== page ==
Judge Challenges Legislature's Parole Plan

by scrosby on August 19, 2008

From Kentucky Public Radio’s Tony McVeigh

In an effort to reduce the state’s prison population and save money, Kentucky lawmakers this year altered inmate parole provisions. But a court challenge to the changes is now being mounted.

Inmates now get credit for days served on parole, even if they’re sent back to prison for parole violations. That effectively reduces the number of days some inmates actually spend behind bars. But the rule change is being applied retroactively to inmates sentenced before the new law took effect, and that’s being challenged in the courts.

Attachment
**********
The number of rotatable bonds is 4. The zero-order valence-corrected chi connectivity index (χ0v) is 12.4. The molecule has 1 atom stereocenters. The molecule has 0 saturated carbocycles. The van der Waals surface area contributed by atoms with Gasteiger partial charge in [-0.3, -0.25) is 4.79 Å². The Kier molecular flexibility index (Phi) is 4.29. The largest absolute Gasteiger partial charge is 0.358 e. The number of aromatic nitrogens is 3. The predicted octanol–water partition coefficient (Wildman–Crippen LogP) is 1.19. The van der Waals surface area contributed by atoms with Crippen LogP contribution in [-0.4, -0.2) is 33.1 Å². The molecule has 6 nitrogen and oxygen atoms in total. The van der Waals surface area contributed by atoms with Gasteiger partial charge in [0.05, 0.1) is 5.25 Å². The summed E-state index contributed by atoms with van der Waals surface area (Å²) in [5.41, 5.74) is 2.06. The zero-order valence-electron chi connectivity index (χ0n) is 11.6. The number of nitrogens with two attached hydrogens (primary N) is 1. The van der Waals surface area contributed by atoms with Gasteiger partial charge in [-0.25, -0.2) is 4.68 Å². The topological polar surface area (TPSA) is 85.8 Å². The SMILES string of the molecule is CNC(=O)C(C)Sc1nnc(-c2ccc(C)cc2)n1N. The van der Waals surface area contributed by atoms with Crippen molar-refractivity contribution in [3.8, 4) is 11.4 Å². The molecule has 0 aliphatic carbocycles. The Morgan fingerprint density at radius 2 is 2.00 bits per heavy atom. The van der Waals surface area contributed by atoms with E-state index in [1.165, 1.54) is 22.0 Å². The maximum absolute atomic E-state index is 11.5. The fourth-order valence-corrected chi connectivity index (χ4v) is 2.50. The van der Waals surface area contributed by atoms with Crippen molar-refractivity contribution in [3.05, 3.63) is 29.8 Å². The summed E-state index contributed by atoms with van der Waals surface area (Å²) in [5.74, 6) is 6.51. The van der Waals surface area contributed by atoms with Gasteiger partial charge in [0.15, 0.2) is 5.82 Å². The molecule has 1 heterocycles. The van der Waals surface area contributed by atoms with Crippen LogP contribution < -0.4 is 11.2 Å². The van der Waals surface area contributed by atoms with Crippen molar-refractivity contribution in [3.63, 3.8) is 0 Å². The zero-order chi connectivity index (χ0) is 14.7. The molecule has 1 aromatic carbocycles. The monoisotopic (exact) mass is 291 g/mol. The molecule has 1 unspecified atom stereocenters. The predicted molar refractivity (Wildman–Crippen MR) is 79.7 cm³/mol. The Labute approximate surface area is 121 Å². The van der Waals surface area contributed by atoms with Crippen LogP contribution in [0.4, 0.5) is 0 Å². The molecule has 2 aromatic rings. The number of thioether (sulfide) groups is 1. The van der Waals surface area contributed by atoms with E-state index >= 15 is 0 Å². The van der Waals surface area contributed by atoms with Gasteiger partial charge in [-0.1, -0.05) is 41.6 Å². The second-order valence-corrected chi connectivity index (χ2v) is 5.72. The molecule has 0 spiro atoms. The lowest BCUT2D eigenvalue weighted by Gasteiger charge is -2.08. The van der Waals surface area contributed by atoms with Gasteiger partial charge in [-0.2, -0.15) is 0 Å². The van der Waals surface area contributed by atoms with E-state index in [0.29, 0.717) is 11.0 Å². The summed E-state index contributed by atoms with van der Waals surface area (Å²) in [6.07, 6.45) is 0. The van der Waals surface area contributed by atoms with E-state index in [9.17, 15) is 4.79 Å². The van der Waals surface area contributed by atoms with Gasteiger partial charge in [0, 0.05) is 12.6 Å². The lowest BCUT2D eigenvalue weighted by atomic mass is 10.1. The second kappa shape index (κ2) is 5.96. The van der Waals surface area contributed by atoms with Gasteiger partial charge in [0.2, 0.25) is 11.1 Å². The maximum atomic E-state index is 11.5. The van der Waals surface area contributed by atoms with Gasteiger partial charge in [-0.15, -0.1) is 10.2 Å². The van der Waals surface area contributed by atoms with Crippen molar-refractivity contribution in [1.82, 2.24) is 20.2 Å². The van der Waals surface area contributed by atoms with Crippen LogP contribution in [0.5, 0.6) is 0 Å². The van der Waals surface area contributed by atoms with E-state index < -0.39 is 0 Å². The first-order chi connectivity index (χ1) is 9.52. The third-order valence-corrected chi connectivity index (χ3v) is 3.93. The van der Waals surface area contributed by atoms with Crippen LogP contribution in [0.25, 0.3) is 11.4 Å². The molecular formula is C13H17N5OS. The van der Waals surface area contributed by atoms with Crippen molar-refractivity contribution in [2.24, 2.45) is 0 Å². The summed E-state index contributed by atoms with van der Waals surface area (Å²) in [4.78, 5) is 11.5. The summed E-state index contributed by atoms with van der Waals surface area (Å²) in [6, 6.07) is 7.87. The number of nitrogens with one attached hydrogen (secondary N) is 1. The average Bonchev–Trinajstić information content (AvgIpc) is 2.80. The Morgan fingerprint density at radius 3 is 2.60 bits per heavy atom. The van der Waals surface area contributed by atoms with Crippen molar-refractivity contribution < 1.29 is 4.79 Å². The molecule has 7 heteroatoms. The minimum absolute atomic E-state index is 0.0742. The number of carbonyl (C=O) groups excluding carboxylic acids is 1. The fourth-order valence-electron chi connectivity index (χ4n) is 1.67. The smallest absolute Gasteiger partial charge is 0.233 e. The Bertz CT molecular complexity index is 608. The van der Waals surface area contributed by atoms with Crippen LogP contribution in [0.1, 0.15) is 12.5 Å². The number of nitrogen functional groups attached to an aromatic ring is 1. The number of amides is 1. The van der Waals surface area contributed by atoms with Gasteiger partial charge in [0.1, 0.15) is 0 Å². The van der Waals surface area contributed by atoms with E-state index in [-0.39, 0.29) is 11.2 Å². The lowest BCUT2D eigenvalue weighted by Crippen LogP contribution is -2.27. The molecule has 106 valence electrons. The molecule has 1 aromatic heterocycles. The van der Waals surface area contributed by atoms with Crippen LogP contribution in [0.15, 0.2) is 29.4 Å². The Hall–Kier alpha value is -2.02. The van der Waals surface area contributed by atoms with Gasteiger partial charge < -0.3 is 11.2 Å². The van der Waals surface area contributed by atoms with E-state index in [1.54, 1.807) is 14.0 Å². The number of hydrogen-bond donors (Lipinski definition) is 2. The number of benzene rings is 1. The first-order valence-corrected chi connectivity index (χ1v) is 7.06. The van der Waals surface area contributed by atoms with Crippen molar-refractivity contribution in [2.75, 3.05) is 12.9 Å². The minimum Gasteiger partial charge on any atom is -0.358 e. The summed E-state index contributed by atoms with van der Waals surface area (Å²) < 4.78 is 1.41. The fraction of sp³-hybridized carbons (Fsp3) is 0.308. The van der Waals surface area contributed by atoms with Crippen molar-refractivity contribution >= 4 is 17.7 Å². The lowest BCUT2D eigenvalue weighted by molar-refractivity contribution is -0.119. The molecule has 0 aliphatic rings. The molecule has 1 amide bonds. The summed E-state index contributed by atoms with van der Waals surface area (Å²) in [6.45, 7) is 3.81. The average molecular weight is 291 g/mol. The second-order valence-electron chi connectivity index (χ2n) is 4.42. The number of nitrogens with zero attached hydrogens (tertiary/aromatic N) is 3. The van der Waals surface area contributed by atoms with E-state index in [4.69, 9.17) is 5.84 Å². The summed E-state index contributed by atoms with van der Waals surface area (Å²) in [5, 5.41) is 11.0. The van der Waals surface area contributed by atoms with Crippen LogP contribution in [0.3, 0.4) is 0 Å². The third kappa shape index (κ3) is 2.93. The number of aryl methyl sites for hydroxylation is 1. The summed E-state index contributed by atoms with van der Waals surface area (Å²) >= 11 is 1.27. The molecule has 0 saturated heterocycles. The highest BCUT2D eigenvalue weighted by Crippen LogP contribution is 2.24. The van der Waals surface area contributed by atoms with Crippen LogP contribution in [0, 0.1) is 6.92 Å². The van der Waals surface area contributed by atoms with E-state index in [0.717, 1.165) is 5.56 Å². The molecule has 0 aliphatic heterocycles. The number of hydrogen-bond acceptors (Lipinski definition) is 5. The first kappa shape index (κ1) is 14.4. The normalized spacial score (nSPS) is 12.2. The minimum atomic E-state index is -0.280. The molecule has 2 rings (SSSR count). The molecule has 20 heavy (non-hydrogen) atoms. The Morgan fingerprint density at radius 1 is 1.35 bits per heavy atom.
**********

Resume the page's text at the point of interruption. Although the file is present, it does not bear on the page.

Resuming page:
Justice Secretary Michael Brown defends the new practice.

“They are getting credit for the time they are on parole,” says Brown. “So the legislature said when we apply the time they’ve been under supervision to their sentence, they have reached their expiration date.”

A temporary order issued by a Pulaski circuit judge prevents the state from retroactively enforcing the new parole rule in the judge’s three county district. It remains to be seen what effect, if any, the case eventually may have on parole decisions statewide.

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